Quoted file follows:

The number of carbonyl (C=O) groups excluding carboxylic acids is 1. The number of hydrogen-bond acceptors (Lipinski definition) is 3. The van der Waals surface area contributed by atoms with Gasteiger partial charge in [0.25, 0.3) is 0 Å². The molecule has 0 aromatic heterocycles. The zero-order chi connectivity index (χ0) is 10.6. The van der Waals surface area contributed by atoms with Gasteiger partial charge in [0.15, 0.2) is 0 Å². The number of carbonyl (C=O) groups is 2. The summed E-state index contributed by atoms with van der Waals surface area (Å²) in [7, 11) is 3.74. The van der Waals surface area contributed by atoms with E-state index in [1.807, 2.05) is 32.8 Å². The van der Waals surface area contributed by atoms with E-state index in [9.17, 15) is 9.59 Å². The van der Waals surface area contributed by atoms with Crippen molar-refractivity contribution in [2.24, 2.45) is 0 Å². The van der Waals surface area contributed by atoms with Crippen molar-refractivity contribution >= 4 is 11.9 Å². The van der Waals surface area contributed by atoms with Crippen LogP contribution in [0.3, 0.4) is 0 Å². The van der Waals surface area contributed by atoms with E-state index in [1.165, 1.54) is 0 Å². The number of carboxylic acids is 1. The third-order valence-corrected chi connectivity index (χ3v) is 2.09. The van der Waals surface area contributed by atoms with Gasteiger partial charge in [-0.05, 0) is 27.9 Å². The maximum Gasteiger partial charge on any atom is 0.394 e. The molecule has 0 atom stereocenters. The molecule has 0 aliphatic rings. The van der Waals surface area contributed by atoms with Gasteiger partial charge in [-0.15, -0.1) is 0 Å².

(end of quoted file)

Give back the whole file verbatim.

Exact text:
The number of carbonyl (C=O) groups excluding carboxylic acids is 1. The number of hydrogen-bond acceptors (Lipinski definition) is 3. The van der Waals surface area contributed by atoms with Gasteiger partial charge in [0.25, 0.3) is 0 Å². The molecule has 0 aromatic heterocycles. The zero-order chi connectivity index (χ0) is 10.6. The van der Waals surface area contributed by atoms with Gasteiger partial charge in [0.15, 0.2) is 0 Å². The number of carbonyl (C=O) groups is 2. The summed E-state index contributed by atoms with van der Waals surface area (Å²) in [7, 11) is 3.74. The van der Waals surface area contributed by atoms with E-state index in [1.807, 2.05) is 32.8 Å². The van der Waals surface area contributed by atoms with E-state index in [9.17, 15) is 9.59 Å². The van der Waals surface area contributed by atoms with Crippen molar-refractivity contribution in [2.24, 2.45) is 0 Å². The van der Waals surface area contributed by atoms with Crippen molar-refractivity contribution >= 4 is 11.9 Å². The van der Waals surface area contributed by atoms with Crippen LogP contribution in [0.3, 0.4) is 0 Å². The van der Waals surface area contributed by atoms with E-state index in [1.165, 1.54) is 0 Å². The number of carboxylic acids is 1. The third-order valence-corrected chi connectivity index (χ3v) is 2.09. The van der Waals surface area contributed by atoms with Gasteiger partial charge in [-0.05, 0) is 27.9 Å². The maximum Gasteiger partial charge on any atom is 0.394 e. The molecule has 0 atom stereocenters. The molecule has 0 aliphatic rings. The van der Waals surface area contributed by atoms with Gasteiger partial charge in [-0.15, -0.1) is 0 Å².